This is one of the most important steps in any rewrite because it helps ensure you’re taking the app in a direction that meets your client’s needs. The alternative to this is figuring things out on your own, which takes time, money, and guesswork. It also comes with its fair share of risks related to miscommunication.
Here’s a simple example. Say a project gets started and your client decides that a button in the app should change based on users’ actions. Now imagine one of your designers wants to rework the entire app’s design around a black background, but doesn’t know that one of the user actions will make the button turn black. If this information isn’t exchanged very early on, you could find yourself with a mess on your hands when delivery comes around—one that could have easily been avoided, too.
5. Remember your project risks.
Before you take on a rewrite, be aware of any risks that might come with the project. A common scenario in software rewrites is “the one-man show.” If a single developer has made every decision about the app you’ll be reworking and all questions and changes need to go through them, plan ahead for this.
Try to get your hands on the old code base, to see how the previous version of the app was built. Think about access to development platforms (Firebase, App Center, etc.), which you’ll need to build features like push notifications and analytics and distribute in-progress versions of the app to testers. And don’t forget about access to distribution platforms (Google Play Publish, App Store), which you’ll need to push the new version of the app to live.
Knowing what kind of access, information, and tools you have available—and what requires permission from the client’s side—will help avoid the entire project coming to a stand-still if anyone who holds the keys to the old software becomes unavailable during development.
6. Put your expertise to work.
If possible, you want to have developers on hand who are familiar with the platform the old app was built on. If any questions come up about how technical issues were solved in previous versions, they’ll be able to help. If you can, try and get access to the person who built the original app, too. They can clarify any code logic that doesn’t make sense to you—even though it was definitely put there for a good reason.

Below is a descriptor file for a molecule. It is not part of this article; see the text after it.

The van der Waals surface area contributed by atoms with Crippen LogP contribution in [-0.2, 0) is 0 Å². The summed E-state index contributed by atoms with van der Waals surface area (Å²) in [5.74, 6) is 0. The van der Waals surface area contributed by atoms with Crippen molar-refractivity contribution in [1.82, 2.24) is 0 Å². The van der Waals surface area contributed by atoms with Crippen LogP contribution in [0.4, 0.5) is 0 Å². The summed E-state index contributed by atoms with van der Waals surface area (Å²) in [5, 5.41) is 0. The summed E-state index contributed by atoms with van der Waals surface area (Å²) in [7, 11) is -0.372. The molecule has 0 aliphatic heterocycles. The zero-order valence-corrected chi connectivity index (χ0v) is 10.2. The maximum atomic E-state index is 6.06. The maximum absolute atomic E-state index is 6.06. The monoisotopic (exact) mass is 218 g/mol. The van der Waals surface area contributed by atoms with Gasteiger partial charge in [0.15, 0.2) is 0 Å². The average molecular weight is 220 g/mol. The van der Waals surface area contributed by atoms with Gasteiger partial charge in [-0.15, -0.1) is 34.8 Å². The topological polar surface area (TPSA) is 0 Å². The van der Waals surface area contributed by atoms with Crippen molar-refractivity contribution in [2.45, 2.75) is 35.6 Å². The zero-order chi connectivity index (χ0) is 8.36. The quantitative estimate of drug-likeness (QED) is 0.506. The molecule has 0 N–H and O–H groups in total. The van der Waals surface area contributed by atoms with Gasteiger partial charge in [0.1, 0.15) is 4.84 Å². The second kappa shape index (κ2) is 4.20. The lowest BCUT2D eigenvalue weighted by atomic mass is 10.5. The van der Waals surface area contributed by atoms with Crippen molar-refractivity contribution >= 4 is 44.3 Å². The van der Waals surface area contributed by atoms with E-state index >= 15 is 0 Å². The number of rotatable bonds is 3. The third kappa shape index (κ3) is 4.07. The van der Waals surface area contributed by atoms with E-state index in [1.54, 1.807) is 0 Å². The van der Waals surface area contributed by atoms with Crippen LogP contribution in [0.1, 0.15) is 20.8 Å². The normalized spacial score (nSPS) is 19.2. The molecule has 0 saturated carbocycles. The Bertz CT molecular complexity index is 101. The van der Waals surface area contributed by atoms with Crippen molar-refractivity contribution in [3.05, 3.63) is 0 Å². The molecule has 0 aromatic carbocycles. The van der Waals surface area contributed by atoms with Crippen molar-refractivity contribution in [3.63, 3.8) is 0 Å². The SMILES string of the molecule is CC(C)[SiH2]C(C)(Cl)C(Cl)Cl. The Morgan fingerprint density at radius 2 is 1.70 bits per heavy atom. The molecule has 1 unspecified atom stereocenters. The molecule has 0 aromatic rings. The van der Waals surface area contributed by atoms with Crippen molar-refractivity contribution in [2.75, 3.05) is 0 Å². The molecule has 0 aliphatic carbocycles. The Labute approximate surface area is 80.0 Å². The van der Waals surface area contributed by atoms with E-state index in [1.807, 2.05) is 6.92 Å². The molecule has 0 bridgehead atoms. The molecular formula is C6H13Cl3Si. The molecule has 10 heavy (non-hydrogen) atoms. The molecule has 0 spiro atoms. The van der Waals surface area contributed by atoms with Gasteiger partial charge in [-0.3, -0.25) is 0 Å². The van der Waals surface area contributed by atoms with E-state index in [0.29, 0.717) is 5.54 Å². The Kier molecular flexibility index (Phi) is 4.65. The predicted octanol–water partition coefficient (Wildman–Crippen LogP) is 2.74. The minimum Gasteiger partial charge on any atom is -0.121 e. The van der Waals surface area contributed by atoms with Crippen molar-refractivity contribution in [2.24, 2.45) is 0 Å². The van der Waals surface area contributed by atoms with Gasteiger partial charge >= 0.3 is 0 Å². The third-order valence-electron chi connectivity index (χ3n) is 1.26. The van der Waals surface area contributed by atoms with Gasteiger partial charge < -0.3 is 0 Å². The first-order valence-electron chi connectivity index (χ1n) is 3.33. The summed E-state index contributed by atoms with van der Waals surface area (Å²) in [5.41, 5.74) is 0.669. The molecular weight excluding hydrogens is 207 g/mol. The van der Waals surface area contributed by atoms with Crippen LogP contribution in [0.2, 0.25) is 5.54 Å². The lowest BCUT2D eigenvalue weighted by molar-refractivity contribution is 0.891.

As the project’s focus shifts towards a new platform, use the expertise in your own team. Remember that any migration comes with its fair share of differences and limitations. Don’t force everything to be exactly the same, especially if it can be done more efficiently or elegantly on the new platform. You want to know the old app but treat the new one like its own project.
7. Use a checklist.
One final thing I do before any software rewrite is sit down with the client and make a detailed checklist of what needs to be accomplished, when for, and what will determine the project’s success. Make sure you go over every potential problem that needs to be solved in the new iteration you’ll be building. This will help structure your thoughts and guide your development team moving forward, all while ensuring the rewrite you deliver is in line with the client’s expectations.
To rewrite software successfully, plan ahead and communicate.
Like any software development project, rewrites come with their fair share of risks, surprises, and challenges. While you can’t predict everything that will happen when you take one on, you can do some smart preparation for it. Know your client. Know what kind of platforms you’ll be working with. And know what can be done to make the new version shine.
Keep in mind that your approach needs to be flexible. Maybe some old elements are there for a reason, and need to stay. Maybe some things might need to be completely reimagined in the new version. It all depends on the specific piece of software you’re working with and the client’s expectations. So come prepared, but come prepared to change, too.
Need to renew your software?
If you too feel that your software could use a rewrite to make it more usable, more efficient, and much longer-lasting, don’t hesitate to contact us – in addition to the rewrite, we can also update your design, fix bugs and even develop brand new features.